Uncertainty Permeates Hearing on Gulf Oil and Gas Leases

Environmental impact statement may delay all auctions until 2012

NEW ORLEANS, La. – The Interior Department’s “public scoping” meeting, on the environmental impact of oil and gas leases, provided little hope for potential lessees. Tuesday’s opportunity for public submissions also failed to attract a crowd – approximately twenty individuals attended – but those that spoke emphasized the high stakes at play and the need for an expedited process.

Members of the Bureau of Ocean Energy Management, Regulation, and Enforcement began their three-state Gulf tour in New Orleans, hearing concerns over what they ought to consider in their “supplemental environmental impact statement.” In their own opening statement they clarified that they were reconsidering the impact of more than 29,000 leases of nine-square-mile sections in the Western and Central planning areas of the Gulf of Mexico (pictured below). They also gave a timeline which suggested there will be no lease sales until May of 2012.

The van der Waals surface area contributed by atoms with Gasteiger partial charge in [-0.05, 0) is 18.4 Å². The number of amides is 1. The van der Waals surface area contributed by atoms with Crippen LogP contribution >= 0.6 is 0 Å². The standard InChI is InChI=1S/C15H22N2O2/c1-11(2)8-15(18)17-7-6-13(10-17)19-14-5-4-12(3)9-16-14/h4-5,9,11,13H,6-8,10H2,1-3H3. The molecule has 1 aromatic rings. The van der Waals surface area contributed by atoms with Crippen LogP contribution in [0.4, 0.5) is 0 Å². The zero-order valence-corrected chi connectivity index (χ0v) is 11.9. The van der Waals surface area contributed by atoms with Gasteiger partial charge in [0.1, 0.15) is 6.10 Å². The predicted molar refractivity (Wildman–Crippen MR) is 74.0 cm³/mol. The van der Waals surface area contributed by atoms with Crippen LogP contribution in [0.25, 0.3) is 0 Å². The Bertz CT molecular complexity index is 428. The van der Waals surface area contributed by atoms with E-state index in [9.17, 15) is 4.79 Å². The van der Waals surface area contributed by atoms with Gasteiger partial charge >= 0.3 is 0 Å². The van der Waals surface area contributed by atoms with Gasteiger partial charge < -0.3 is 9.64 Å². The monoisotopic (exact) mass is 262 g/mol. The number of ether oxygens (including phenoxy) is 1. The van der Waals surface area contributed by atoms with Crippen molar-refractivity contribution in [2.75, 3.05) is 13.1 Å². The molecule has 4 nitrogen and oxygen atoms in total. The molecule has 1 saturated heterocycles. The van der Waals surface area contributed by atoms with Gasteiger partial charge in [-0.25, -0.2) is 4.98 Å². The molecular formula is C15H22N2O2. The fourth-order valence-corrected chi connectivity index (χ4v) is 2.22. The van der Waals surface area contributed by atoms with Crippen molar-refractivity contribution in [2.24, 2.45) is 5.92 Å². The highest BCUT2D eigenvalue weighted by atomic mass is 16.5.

The consensus of those who gave oral submissions was that any impact statement need not be exorbitant. BOEMRE’s own speaker concurred and noted that an SEIS needs to be sufficient for an “informed decision” and should not be “encyclopedic.”

“A time-consuming supplemental environmental impact statement could hurt energy production, job creation, and revenue generation,” said Holly Hopkins of the American Petroleum Institute, who flew in from Washington, D.C. She also noted that the federal government would also lose out on its annual $2 billion revenue stream from Gulf lease sales.

However, that view did not appear likely to translate into a speedier SEIS process, which includes a draft in May of next year and then three opportunities for public comment before publication in December of 2011.

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Fergus Hodgson is the Capitol Bureau Reporter with the Pelican Institute for Public Policy. He can be contacted at [email protected], and one can follow him on twitter.



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